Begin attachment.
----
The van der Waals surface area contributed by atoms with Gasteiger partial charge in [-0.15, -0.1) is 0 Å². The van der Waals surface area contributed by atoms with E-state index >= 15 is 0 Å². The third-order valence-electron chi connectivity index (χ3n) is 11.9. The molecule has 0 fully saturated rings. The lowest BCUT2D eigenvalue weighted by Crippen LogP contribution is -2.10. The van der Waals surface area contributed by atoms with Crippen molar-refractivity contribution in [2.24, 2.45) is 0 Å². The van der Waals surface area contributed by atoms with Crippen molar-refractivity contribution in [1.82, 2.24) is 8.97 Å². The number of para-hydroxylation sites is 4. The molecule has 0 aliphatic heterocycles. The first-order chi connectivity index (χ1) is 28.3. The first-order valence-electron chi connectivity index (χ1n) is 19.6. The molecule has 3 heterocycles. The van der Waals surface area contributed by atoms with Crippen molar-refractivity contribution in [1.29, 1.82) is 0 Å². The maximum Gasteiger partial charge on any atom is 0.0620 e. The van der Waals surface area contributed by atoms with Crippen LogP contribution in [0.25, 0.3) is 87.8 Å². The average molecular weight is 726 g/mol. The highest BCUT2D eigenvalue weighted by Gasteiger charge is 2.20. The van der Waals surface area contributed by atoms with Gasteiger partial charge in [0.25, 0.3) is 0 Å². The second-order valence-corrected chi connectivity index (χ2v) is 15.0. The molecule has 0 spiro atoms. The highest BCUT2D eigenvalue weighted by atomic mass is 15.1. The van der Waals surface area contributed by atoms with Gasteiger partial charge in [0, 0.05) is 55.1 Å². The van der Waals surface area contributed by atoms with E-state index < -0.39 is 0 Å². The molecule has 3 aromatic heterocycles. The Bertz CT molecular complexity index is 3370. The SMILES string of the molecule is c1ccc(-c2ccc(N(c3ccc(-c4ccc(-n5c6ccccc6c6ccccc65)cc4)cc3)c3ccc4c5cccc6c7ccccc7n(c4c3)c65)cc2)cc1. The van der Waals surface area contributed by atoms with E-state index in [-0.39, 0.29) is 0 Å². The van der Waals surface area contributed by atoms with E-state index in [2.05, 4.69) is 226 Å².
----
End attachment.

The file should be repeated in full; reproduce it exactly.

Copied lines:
The van der Waals surface area contributed by atoms with Gasteiger partial charge in [-0.15, -0.1) is 0 Å². The van der Waals surface area contributed by atoms with E-state index >= 15 is 0 Å². The third-order valence-electron chi connectivity index (χ3n) is 11.9. The molecule has 0 fully saturated rings. The lowest BCUT2D eigenvalue weighted by Crippen LogP contribution is -2.10. The van der Waals surface area contributed by atoms with Crippen molar-refractivity contribution in [2.24, 2.45) is 0 Å². The van der Waals surface area contributed by atoms with Crippen molar-refractivity contribution in [1.82, 2.24) is 8.97 Å². The number of para-hydroxylation sites is 4. The molecule has 0 aliphatic heterocycles. The first-order chi connectivity index (χ1) is 28.3. The first-order valence-electron chi connectivity index (χ1n) is 19.6. The molecule has 3 heterocycles. The van der Waals surface area contributed by atoms with Crippen molar-refractivity contribution in [1.29, 1.82) is 0 Å². The maximum Gasteiger partial charge on any atom is 0.0620 e. The van der Waals surface area contributed by atoms with Crippen LogP contribution in [0.25, 0.3) is 87.8 Å². The average molecular weight is 726 g/mol. The highest BCUT2D eigenvalue weighted by Gasteiger charge is 2.20. The van der Waals surface area contributed by atoms with Gasteiger partial charge in [0.25, 0.3) is 0 Å². The second-order valence-corrected chi connectivity index (χ2v) is 15.0. The molecule has 0 spiro atoms. The highest BCUT2D eigenvalue weighted by atomic mass is 15.1. The van der Waals surface area contributed by atoms with Gasteiger partial charge in [0, 0.05) is 55.1 Å². The van der Waals surface area contributed by atoms with E-state index < -0.39 is 0 Å². The molecule has 3 aromatic heterocycles. The Bertz CT molecular complexity index is 3370. The SMILES string of the molecule is c1ccc(-c2ccc(N(c3ccc(-c4ccc(-n5c6ccccc6c6ccccc65)cc4)cc3)c3ccc4c5cccc6c7ccccc7n(c4c3)c65)cc2)cc1. The van der Waals surface area contributed by atoms with E-state index in [-0.39, 0.29) is 0 Å². The van der Waals surface area contributed by atoms with E-state index in [2.05, 4.69) is 226 Å².